12-Pounder (2.75 Inch) Whitworth Breechloading Rifle

12-pdr. Whitworth Rifle
The 12-pounder Whitworth rifle was invented by Sir Joseph Whitworth, and imported into North America during the Civil War. Although the Whitworths are generally associated with the C.S.A.--most were run through the Union blockade--there was one battery in Federal service in 1861. This battery only saw field service during the Peninsula Campaign in 1862, and for the remainder of the War was part of the defenses around Washington, DC. The Whitworth was the only breechloading rifle to be used in the Battle of Gettysburg.

On 2 and 3 July, located on Oak Ridge, the Confederates, taking advantage of the Whitworths' superior range, fired them with impunity at the Federal positions on Cemetery and Culp's Hills.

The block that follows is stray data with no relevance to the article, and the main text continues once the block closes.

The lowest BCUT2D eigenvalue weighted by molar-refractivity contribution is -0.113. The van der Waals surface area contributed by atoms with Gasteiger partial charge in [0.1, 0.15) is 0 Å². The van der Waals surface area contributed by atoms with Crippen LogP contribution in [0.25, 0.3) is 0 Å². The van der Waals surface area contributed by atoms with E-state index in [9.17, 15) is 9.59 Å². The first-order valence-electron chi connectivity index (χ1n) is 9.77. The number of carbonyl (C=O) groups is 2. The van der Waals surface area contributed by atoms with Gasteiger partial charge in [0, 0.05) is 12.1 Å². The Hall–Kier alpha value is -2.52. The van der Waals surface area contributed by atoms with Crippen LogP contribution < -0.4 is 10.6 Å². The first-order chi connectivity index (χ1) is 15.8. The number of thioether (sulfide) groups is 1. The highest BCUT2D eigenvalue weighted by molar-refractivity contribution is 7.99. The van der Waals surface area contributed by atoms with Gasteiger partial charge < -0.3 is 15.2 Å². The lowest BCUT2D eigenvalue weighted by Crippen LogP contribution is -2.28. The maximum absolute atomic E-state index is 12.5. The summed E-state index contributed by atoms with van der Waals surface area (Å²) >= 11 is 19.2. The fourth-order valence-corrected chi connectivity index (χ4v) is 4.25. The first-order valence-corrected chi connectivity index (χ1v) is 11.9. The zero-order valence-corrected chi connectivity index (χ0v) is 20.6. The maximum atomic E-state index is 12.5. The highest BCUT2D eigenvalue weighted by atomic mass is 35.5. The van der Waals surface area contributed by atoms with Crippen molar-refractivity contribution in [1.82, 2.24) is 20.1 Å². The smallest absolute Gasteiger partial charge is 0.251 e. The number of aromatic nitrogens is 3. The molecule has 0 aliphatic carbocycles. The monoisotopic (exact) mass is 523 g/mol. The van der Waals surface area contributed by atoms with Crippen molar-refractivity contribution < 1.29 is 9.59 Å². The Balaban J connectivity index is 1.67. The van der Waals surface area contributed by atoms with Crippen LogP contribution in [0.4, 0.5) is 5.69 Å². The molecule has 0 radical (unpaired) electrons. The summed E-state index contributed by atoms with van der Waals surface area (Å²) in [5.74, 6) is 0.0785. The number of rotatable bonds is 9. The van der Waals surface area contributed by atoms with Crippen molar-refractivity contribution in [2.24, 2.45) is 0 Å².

While capable of firing the same types of ammunition as other rifles, the Whitworth rifle was most often loaded with solid "bolts." In the case of the breechblock's jamming, the Whitworth rifle could be loaded from the muzzle. The rate of fire of a breechloader was not significantly greater than than that of muzzle-loading artillery.

Bore Diameter 2.75 in (7 cm)
Tube Material Iron and Steel
Tube Length 104 in (264 cm)
Tube Weight 1,092 lb (495 kg)
Powder Charge 1.75 lb (0.79 kg)
Range (5° Elevation) 2,800 yd (2,560 m)
At Gettysburg 2 (CSA)

Thomas, Dean S., CANNONS: An Introduction to Civil War Artillery. Thomas Publications, Gettysburg, PA, 1985.
Coco, Gregory A., A Concise Guide to the Artillery at Gettysburg. Thomas Publications, Gettysburg, PA, 1998.

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Photograph by Peter Schwartz
Created 17 OCT 1999; Modified14 AUG 2000